The effectiveness of the local management systems of rural water facilities for sustainable service delivery: a case study of the Sekyere East District, Ghana

Sustainable Water Resources Management, Sep 2016

Involving communities in the operation and maintenance (O&M) of water facilities is expected to be a cost-effective means of ensuring sustainable provision of water to rural communities in Ghana. The purpose of this study was to examine the effectiveness of the community-based management strategy for the O&M of water facilities in the Sekyere East District of Ghana and to identify the best practices for replication. The data for the study were gathered from the District Water and Sanitation Team (DWST), Water and Sanitation (WATSAN) Committees and Water Boards (WBs) through direct interviews and focus group discussions. Analyses of the data revealed that the spirit of voluntarism that was expected to drive the local managers to be effective was fading away. Furthermore, the local managers were unable to mobilise adequate revenue to defray the cost of O&M partly due to households’ reluctance to pay coupled with the general lack of accountability on the part of the managers. The authors concluded that for the local managers to be effective, they need to be effectively motivated so that they could in turn be accountable to the community members.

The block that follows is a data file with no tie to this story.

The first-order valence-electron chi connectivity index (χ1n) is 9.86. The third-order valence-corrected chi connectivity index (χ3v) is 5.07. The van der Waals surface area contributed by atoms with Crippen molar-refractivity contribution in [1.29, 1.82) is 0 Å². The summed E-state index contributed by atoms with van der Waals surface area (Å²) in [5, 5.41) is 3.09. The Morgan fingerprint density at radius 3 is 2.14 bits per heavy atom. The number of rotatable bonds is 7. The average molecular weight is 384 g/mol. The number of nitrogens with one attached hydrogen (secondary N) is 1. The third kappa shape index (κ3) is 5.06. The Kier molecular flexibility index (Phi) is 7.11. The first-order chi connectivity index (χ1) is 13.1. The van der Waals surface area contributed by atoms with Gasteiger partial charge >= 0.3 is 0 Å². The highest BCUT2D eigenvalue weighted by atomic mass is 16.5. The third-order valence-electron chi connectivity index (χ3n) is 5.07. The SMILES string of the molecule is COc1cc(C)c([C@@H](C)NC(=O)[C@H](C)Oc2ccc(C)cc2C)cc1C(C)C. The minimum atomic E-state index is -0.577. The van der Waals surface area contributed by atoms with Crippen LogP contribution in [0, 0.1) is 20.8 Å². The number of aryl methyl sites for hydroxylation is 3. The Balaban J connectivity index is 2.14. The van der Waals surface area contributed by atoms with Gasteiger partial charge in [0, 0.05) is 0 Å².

A PDF file should load here. If you do not see its contents the file may be temporarily unavailable at the journal website or you do not have a PDF plug-in installed and enabled in your browser.

Alternatively, you can download the file locally and open with any standalone PDF reader: